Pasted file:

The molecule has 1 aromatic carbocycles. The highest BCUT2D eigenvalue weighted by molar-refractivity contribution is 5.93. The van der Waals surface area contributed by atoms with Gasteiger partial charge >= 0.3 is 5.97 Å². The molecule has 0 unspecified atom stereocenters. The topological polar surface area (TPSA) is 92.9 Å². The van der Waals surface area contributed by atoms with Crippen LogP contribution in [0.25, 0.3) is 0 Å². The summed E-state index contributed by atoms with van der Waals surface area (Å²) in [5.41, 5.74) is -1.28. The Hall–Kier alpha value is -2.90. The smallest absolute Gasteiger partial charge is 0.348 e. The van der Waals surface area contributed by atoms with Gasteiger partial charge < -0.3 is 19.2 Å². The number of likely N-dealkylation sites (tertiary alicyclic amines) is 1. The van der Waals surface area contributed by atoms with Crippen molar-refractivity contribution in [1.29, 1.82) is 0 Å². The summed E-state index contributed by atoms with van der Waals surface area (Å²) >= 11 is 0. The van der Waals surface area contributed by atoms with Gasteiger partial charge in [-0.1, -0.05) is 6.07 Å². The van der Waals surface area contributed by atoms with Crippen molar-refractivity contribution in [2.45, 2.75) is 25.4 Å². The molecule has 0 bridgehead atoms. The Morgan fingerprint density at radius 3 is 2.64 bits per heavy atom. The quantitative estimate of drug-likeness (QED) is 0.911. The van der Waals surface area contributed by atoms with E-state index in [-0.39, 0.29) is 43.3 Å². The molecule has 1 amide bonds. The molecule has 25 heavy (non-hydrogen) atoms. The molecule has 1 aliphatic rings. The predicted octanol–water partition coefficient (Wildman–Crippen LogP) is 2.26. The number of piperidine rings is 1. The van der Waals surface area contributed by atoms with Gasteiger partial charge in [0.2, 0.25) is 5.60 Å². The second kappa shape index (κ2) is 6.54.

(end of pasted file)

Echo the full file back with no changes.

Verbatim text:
The molecule has 1 aromatic carbocycles. The highest BCUT2D eigenvalue weighted by molar-refractivity contribution is 5.93. The van der Waals surface area contributed by atoms with Gasteiger partial charge >= 0.3 is 5.97 Å². The molecule has 0 unspecified atom stereocenters. The topological polar surface area (TPSA) is 92.9 Å². The van der Waals surface area contributed by atoms with Crippen LogP contribution in [0.25, 0.3) is 0 Å². The summed E-state index contributed by atoms with van der Waals surface area (Å²) in [5.41, 5.74) is -1.28. The Hall–Kier alpha value is -2.90. The smallest absolute Gasteiger partial charge is 0.348 e. The van der Waals surface area contributed by atoms with Gasteiger partial charge < -0.3 is 19.2 Å². The number of likely N-dealkylation sites (tertiary alicyclic amines) is 1. The van der Waals surface area contributed by atoms with Crippen molar-refractivity contribution in [1.29, 1.82) is 0 Å². The summed E-state index contributed by atoms with van der Waals surface area (Å²) >= 11 is 0. The van der Waals surface area contributed by atoms with Gasteiger partial charge in [-0.1, -0.05) is 6.07 Å². The van der Waals surface area contributed by atoms with Crippen molar-refractivity contribution in [2.45, 2.75) is 25.4 Å². The molecule has 0 bridgehead atoms. The Morgan fingerprint density at radius 3 is 2.64 bits per heavy atom. The quantitative estimate of drug-likeness (QED) is 0.911. The van der Waals surface area contributed by atoms with E-state index in [-0.39, 0.29) is 43.3 Å². The molecule has 1 amide bonds. The molecule has 25 heavy (non-hydrogen) atoms. The molecule has 1 aliphatic rings. The predicted octanol–water partition coefficient (Wildman–Crippen LogP) is 2.26. The number of piperidine rings is 1. The van der Waals surface area contributed by atoms with Gasteiger partial charge in [0.2, 0.25) is 5.60 Å². The second kappa shape index (κ2) is 6.54.